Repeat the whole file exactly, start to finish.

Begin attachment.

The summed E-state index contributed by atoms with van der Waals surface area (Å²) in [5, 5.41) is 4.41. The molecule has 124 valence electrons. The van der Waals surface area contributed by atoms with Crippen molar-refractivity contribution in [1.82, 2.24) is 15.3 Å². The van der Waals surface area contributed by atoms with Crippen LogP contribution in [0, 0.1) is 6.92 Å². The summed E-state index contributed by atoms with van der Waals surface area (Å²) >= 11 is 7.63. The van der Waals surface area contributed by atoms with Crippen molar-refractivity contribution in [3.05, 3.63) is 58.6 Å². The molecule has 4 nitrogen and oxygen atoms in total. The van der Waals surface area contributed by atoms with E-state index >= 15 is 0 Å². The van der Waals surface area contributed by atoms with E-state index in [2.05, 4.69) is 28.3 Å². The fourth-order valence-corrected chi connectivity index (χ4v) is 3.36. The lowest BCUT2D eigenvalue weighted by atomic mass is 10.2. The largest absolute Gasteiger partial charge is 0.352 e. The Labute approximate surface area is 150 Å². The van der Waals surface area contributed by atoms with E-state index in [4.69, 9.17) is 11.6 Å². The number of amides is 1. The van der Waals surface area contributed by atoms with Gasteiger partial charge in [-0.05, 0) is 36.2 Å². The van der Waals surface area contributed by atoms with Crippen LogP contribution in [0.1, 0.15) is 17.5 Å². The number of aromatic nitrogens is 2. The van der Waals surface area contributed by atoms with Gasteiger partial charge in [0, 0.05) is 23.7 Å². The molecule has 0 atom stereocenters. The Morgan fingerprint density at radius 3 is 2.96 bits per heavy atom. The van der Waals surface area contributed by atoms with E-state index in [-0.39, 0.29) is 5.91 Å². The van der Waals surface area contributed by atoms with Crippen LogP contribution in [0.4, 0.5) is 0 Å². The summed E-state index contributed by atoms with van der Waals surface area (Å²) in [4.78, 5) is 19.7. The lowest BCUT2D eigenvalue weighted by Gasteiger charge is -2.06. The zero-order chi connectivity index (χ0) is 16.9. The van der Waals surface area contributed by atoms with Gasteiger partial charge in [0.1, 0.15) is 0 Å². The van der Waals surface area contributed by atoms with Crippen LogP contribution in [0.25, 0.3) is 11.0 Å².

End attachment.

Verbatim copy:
The summed E-state index contributed by atoms with van der Waals surface area (Å²) in [5, 5.41) is 4.41. The molecule has 124 valence electrons. The van der Waals surface area contributed by atoms with Crippen molar-refractivity contribution in [1.82, 2.24) is 15.3 Å². The van der Waals surface area contributed by atoms with Crippen LogP contribution in [0, 0.1) is 6.92 Å². The summed E-state index contributed by atoms with van der Waals surface area (Å²) >= 11 is 7.63. The van der Waals surface area contributed by atoms with Crippen molar-refractivity contribution in [3.05, 3.63) is 58.6 Å². The molecule has 4 nitrogen and oxygen atoms in total. The van der Waals surface area contributed by atoms with E-state index >= 15 is 0 Å². The van der Waals surface area contributed by atoms with E-state index in [2.05, 4.69) is 28.3 Å². The fourth-order valence-corrected chi connectivity index (χ4v) is 3.36. The lowest BCUT2D eigenvalue weighted by atomic mass is 10.2. The largest absolute Gasteiger partial charge is 0.352 e. The Labute approximate surface area is 150 Å². The van der Waals surface area contributed by atoms with E-state index in [4.69, 9.17) is 11.6 Å². The number of amides is 1. The van der Waals surface area contributed by atoms with Gasteiger partial charge in [-0.05, 0) is 36.2 Å². The van der Waals surface area contributed by atoms with Crippen LogP contribution in [0.1, 0.15) is 17.5 Å². The number of aromatic nitrogens is 2. The van der Waals surface area contributed by atoms with Gasteiger partial charge in [0, 0.05) is 23.7 Å². The molecule has 0 atom stereocenters. The Morgan fingerprint density at radius 3 is 2.96 bits per heavy atom. The van der Waals surface area contributed by atoms with E-state index in [-0.39, 0.29) is 5.91 Å². The van der Waals surface area contributed by atoms with Crippen LogP contribution in [0.4, 0.5) is 0 Å². The summed E-state index contributed by atoms with van der Waals surface area (Å²) in [4.78, 5) is 19.7. The lowest BCUT2D eigenvalue weighted by Gasteiger charge is -2.06. The zero-order chi connectivity index (χ0) is 16.9. The van der Waals surface area contributed by atoms with Gasteiger partial charge in [0.1, 0.15) is 0 Å². The van der Waals surface area contributed by atoms with Crippen LogP contribution in [0.25, 0.3) is 11.0 Å².